Modi-linked Adani family secretly invested in own shares, documents suggest | India
A billionaire Indian family with close ties to the country’s prime minister, Narendra Modi, secretly invested hundreds of millions of dollars into the Indian stock market, buying its own shares, newly disclosed documents suggest.
According to offshore financial records seen by the Guardian, associates of the Adani family may have spent years discreetly acquiring stock in the Adani Group’s own companies during its meteoric rise to become one of India’s largest and most powerful businesses.
By 2022, its founder, Gautam Adani, had become India’s richest person and the world’s third richest person, worth more than $120bn (£94bn).
In January, a report published by the New York financial research firm Hindenburg accused the Adani Group of pulling off the “largest con in corporate history”.
It alleged there had been “brazen stock manipulation and accounting fraud”, and the use of opaque offshore companies to buy its own shares, contributing to the “sky high” market valuation of the conglomerate, which hit a peak of $288bn in 2022.
The Adani Group denied the Hindenburg claims, which initially wiped $100bn off the conglomerate’s market value and cost Gautam Adani his prime spot on the world rich list.
At the time, the group called the research a “calculated attack on India” and on “the independence, integrity and quality of Indian institutions”.
Yet new documents obtained by the Organised Crime and Corruption Reporting Project (OCCRP), and shared with the Guardian and the Financial Times, reveal for the first time the details of an undisclosed and complex offshore operation in Mauritius – seemingly controlled by Adani associates – that was allegedly used to support the share prices of its group of companies from 2013 to 2018.
Up until now, this offshore network had remained impenetrable.
The records also appear to provide compelling evidence of the influential role allegedly played by Adani’s older brother, Vinod, in the secretive offshore operations. The Adani Group says Vinod Adani has “no role in the day to day affairs” of the company.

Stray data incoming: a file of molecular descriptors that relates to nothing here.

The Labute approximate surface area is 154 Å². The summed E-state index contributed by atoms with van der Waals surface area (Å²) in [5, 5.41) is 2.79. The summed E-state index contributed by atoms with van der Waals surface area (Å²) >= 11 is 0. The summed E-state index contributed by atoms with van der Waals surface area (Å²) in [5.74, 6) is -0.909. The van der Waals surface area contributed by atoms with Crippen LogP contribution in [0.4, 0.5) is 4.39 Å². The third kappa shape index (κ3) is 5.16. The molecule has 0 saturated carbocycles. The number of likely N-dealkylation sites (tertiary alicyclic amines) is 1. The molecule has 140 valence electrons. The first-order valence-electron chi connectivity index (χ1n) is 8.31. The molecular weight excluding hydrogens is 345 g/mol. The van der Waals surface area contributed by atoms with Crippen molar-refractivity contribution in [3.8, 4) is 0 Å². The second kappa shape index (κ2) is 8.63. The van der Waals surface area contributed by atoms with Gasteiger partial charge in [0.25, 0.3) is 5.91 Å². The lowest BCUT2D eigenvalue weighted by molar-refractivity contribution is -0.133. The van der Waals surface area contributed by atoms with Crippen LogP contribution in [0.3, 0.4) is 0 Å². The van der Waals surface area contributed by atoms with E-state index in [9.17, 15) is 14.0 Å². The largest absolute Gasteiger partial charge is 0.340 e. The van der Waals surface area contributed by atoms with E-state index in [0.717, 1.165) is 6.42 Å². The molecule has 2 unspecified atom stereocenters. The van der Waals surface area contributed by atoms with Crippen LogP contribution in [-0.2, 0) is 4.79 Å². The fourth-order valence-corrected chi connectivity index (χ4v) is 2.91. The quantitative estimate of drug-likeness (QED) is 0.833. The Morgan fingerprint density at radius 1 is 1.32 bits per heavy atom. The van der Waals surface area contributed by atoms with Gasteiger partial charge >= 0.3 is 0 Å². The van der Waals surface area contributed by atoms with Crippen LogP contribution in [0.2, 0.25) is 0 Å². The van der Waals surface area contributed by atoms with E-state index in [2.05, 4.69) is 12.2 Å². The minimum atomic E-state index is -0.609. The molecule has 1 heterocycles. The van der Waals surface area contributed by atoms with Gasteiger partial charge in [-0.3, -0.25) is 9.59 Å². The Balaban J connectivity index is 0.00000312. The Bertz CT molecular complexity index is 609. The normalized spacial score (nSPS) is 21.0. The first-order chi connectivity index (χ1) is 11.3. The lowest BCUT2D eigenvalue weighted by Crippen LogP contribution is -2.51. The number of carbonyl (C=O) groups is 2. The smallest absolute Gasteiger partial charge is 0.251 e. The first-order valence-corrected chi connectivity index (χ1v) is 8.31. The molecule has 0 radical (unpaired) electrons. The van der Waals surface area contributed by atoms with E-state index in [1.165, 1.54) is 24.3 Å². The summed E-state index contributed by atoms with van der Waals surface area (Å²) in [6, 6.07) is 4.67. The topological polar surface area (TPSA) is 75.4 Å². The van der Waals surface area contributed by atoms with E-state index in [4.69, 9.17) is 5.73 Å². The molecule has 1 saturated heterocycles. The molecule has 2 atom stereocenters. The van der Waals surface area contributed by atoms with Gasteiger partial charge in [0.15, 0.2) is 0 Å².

In the documents, two of Vinod Adani’s close associates are named as sole beneficiaries of offshore companies through which the money appeared to flow. In addition, financial records and interviews suggest investments into Adani stock from two Mauritius-based funds were overseen by a Dubai-based company, run by a known employee of Vinod Adani.
The disclosure could have significant political implications for Modi, whose relationship with Gautam Adani goes back 20 years.
Since the Hindenburg report was published, Modi has faced difficult questions about the nature of his partnership with Gautam Adani and allegations of preferential treatment of the Adani Group by his government.
According to a letter uncovered by the OCCRP and seen by the Guardian, the Securities and Exchange Board of India (SEBI) had been handed evidence in early 2014 of alleged suspicious stock market activity by the Adani Group – but after Modi was elected months later, the government regulator’s interest seemed to lapse.
In response to fresh questions relating to the new documents, the Adani Group said: “Contrary to your claim of new evidence/proofs, these are nothing, but a rehash of unsubstantiated allegations levelled in the Hindenburg report. Our response to the Hindenburg report is available on our website. Suffice it to state that there is neither any truth to nor any basis for making any of the said allegations against the Adani Group and its promoters and we expressly reject all of them.”
The offshore money trail
The trove of documents lays out a complex web of companies that date back to 2010, when two Adani family associates, Chang Chung-Ling and Nasser Ali Shaban Ahli, began setting up offshore shell companies in Mauritius, the British Virgin Islands and the United Arab Emirates.